Um...I don't think you understand gender identity.

1. Trans men and AFAB nonbinary people are more likely to come out than trans women and AMAB (assigned male at birth) nonbinary people are because society is more accepting of AFAB people breaking traditional gender norms. Nobody is going to bat an eye at me if I wear men's clothing sometimes. But even in very progressive areas, people will stare in disgust at an AMAB person shopping in the women's section or wearing feminine clothing.

2. Those women that you know that do that sound like cis tomboys then. Gender roles =/= gender identity. Not all people who break traditional gender roles are trans/nonbinary, and not all trans/nonbinary people break traditional gender roles.

3. Neither I, nor any AFAB trans/nonbinary person I know, ID's as trans/nonbinary because of misogyny. I've known I was different from about the ages of 3 or 4, long before I ever knew about the concept of misogyny or experienced it. It took me about 14 years to figure out my genderfluidity, and most of my trans/nonbinary friends years to figure out, it's not something we take lightly. Also, I don't think you meant it, but that honestly comes off as really patronizing.

4. A nonbinary friend of mine came up with a hypothesis of why so many trans/nonbinary people are into fandoms and cosplay. They think that since we often don't fit in as children and teens, we tend to gravitate towards nerdier cliques, since those tend to be the most accepting of others who are a bit different. (Like how a lot of LGBT+ people are in the arts, like fashion, music, theater, visual arts, etc. We're not any more creative or talented than cis-het people, but the arts have traditionally always been more accepting of those who are a little different than other fields, so LGBT+ people tend to gravitate towards that.) I know that's what happened with me and most of my queer friends.

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Anyway other thoughts? Cosplay is great because it lets you play around with these ideas. But there is something very different between expressing a gender or sexuality and actually identifying with it. Remember places like tumblr, where these ideas can often pop up, are not great mediums for communication. They are echo chambers devoid of any back and forth discussion . That can be great for fostering revolutionary ideas that challenge social norms but bad since there is little scrutiny to ideas that are radical. I feel something similiar about romantization of mental illness but that is a different topic.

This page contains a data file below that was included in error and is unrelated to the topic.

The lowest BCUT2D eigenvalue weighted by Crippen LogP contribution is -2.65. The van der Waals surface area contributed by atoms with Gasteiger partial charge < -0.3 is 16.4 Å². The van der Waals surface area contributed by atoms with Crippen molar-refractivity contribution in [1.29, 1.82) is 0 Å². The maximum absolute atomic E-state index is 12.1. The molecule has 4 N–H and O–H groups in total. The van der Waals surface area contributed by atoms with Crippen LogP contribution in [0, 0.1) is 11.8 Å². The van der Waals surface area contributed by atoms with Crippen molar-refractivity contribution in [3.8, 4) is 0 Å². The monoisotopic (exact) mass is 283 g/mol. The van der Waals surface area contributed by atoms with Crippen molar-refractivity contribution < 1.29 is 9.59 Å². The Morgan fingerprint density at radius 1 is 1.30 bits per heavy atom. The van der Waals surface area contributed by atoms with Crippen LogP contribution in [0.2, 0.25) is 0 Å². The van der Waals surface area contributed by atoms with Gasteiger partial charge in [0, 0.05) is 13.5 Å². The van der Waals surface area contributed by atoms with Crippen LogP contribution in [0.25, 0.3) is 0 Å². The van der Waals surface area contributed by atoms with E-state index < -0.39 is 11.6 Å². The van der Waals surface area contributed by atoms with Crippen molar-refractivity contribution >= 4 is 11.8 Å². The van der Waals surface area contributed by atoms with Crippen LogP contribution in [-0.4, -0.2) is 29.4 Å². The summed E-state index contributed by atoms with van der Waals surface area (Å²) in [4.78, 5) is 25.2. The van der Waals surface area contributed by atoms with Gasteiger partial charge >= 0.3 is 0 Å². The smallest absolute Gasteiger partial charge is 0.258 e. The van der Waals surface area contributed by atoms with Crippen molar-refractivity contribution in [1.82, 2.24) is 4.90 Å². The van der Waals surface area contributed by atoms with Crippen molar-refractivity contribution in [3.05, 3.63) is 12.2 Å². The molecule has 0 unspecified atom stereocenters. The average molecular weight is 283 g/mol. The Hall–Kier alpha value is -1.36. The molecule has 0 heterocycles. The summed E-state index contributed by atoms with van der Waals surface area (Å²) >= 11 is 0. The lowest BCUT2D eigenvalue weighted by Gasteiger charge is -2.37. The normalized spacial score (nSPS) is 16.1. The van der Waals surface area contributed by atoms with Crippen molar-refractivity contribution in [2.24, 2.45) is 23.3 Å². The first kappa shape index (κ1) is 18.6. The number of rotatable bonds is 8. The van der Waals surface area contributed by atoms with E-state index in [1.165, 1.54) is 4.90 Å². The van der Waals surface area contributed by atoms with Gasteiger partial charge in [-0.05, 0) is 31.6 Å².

On a personal level, I am careful to not challenge the notion that so many people really do identify this way. That could be the case, but I am also cautiously skeptical too. Like I'll respect your pronouns but ask you to think critical about some of the ways which you are identifying.
Tumblr did not invent being trans or nonbinary. Many cultures around the world have recognized both binary and nonbinary trans people for thousands of years. (Look up mahu, muxe, hijra, two-spirit, fa'fafine, etc.) Even the pronouns I go by (xe/xem/xyr) were invented long before tumblr. (They can be found in Mario Pei's book Weasel Words: The Art of Saying What You Don't Mean, published in 1978.)

I don't know if you meant it or not, but this last part really does sound like you think you know trans/nonbinary people better than we know ourselves. And pardon my French, but that's really douchey.

(Not to mention that Tumblr actually does have a lot of users and blogs that totally conflict stereotypical SJW rhetoric. You just only hear about the SJW stuff. Just like how not everyone on 4chan or Reddit is a heartless asshole, not everyone on Tumblr is a rabid SJW either.)
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Unread 06-03-2016, 12:47 AM   #10
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there are probably "suddenly" so many because a lot of them didn't realize it was something they could even do until they saw other people succeeding at it. this is not the same thing as a "fad," btw.

a personal example: i have always been asexual but i didn't realize there was a term for it until i was nearly thirty. you mean there were others i could date who wouldn't want an intimate physical relationship i was told was necessary to be accepted as another human's romantic partner??

crazy!!!!

cosplay also allows people to safely experiment with being seen and treated as another gender in a place that is generally accepting of those experimenting. some may find that being seen as a different gender makes them feel more complete or that it was the missing piece of themselves they've been struggling to find. it's harder to have that opportunity "in real life" but since it's acceptable for cis people to crossplay, especially cis women, conventions are a good way for people to try it temporarily without much personal risk.
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Unread 06-03-2016, 07:16 AM   #11